The Stanford Advantage
The School of Humanities and Sciences represents the heart of Stanford University. Awarding 75 percent of undergraduate degrees and nearly 40 percent of doctorates, H&S is Stanford’s largest school. Undergraduate education takes place alongside graduate training and research by faculty who are leaders in their fields. This is the Stanford advantage:
Critical mass of the best faculty and students
Outstanding faculty attract the best undergraduate and graduate students, who in turn play an essential role in challenging and stimulating scholarship. This critical mass of great minds is advantageous for everyone. Students are empowered to work in meaningful ways with professors who have expertise in fields ranging from high-energy physics to religion and global conflict. And professors rely on students to carry out research, spark new ideas, and ultimately reshape their disciplines.
Culture of collaboration
The school’s location on one campus promotes unprecedented research partnerships. Collaboration is intrinsic to the school’s mission: Whether you’re a freshman or a Nobel Prize winner, opportunities abound to partner with like-minded scholars. At H&S, creative interdisciplinary tracks are encouraged and supported at the highest levels.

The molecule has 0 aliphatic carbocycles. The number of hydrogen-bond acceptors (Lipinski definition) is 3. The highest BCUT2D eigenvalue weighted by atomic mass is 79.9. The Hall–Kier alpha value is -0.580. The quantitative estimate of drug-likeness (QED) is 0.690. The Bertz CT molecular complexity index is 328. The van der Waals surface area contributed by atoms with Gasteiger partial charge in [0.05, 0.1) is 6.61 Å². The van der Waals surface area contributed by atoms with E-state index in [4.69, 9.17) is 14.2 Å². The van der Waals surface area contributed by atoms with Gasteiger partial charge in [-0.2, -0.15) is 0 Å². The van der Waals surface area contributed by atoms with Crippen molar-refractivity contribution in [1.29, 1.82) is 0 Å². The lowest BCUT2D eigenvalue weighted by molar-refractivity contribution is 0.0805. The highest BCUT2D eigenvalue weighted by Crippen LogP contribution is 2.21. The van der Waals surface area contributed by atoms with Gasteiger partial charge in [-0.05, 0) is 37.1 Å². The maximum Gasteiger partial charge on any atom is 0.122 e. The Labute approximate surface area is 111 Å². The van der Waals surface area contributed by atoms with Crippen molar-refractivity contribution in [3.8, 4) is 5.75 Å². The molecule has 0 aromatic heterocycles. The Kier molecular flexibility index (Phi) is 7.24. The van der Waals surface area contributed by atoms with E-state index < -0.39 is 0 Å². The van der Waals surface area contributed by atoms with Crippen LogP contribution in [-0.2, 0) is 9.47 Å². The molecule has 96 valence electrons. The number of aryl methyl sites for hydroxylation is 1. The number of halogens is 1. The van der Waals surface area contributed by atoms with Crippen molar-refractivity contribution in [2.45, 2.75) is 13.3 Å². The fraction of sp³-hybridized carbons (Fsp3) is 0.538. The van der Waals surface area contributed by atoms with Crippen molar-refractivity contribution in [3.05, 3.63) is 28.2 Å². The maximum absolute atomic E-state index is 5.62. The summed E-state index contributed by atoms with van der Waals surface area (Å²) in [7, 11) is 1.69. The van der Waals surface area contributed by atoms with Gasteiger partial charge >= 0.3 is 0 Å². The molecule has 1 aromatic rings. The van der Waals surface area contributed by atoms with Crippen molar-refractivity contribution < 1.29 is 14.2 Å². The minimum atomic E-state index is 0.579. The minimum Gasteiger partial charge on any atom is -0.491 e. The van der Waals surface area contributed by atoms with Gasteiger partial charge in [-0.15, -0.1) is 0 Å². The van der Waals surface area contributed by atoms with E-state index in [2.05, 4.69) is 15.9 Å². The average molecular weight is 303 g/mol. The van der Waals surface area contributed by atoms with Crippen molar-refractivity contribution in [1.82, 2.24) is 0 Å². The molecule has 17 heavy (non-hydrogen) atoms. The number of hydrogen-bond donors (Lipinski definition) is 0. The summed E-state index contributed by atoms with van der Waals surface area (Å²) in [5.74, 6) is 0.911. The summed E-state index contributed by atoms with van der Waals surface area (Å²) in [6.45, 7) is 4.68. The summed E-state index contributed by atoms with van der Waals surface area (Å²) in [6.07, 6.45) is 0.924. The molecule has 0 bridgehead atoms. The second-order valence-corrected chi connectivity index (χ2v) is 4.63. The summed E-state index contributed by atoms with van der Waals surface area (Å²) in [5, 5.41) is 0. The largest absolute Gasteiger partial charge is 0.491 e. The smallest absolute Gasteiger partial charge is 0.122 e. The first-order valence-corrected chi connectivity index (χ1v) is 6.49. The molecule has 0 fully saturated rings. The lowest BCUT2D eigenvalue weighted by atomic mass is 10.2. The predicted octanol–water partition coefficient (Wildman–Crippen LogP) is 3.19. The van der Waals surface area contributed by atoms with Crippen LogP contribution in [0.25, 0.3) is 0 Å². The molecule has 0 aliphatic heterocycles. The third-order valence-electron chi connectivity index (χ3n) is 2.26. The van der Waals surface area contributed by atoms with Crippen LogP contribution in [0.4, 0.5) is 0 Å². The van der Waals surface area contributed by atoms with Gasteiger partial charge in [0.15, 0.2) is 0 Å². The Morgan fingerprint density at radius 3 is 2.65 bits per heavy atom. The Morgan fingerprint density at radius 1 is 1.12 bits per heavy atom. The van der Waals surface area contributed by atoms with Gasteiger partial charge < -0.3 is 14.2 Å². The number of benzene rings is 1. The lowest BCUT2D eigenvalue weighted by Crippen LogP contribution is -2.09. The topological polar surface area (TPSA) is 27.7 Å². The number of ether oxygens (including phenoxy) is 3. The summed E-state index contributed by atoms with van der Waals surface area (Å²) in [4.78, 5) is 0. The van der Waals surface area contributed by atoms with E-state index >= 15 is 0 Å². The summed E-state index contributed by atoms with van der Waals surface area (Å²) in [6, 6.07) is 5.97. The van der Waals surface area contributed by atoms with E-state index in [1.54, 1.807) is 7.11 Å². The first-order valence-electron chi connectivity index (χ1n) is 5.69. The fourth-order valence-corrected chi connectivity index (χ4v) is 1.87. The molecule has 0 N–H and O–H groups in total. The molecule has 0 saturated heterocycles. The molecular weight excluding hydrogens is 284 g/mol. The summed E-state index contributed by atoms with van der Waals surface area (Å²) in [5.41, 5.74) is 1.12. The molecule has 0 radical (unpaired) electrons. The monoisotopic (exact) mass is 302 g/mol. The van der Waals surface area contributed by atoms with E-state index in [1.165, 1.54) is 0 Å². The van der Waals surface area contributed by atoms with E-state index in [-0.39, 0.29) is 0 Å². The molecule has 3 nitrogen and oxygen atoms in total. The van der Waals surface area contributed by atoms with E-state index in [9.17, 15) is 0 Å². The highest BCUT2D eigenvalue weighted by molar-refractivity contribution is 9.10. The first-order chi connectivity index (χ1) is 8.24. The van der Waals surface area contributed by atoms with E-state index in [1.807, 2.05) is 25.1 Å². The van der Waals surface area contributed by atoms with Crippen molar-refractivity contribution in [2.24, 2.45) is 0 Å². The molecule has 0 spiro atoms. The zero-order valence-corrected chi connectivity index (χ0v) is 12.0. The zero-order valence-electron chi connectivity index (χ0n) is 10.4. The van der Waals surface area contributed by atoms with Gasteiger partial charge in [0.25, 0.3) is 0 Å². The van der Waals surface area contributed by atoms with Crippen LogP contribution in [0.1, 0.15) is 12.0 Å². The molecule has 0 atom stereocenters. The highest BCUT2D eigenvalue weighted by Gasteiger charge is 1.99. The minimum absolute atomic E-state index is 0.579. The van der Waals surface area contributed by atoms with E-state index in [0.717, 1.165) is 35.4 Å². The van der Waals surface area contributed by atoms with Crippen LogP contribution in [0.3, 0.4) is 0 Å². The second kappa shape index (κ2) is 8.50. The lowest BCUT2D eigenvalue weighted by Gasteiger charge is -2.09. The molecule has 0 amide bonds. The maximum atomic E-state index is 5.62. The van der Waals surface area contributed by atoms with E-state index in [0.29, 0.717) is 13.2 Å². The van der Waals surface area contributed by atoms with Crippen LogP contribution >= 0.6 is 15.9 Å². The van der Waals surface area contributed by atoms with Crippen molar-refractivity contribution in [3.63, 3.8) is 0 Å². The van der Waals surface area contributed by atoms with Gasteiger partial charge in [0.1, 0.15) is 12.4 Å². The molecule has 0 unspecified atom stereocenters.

Commitment to solutions and new knowledge
Interdisciplinary research across H&S addresses the most urgent challenges facing society today—problems too complex to be tackled by any single discipline. An emphasis on seeking solutions is balanced by a commitment to contribute to the basic research that forms the foundation for all future discoveries.
- Stanford humanities course empowers recovering addicts
- Aug 6, 2013 - Taught by Stanford humanities scholars, courses about philosophy, the arts and history have become an integral part of the addiction recovery process for the women of Hope House. Read More »
- Stanford climate scientist addresses misconceptions about climate change
- Jul 9, 2013 - The notion that we’ll avoid serious damage to the world’s climate if we limit the warming of the atmosphere to a 2-degree-Celsius rise in temperature is untrue, says Stanford climate scientist Chris Field. Read More »
- Graduating seniors receive awards for theses, research and arts projects
- Jun 25, 2013 - Winners of Firestone, Golden and Kennedy honors recognized during Stanford’s Commencement weekend. Read More »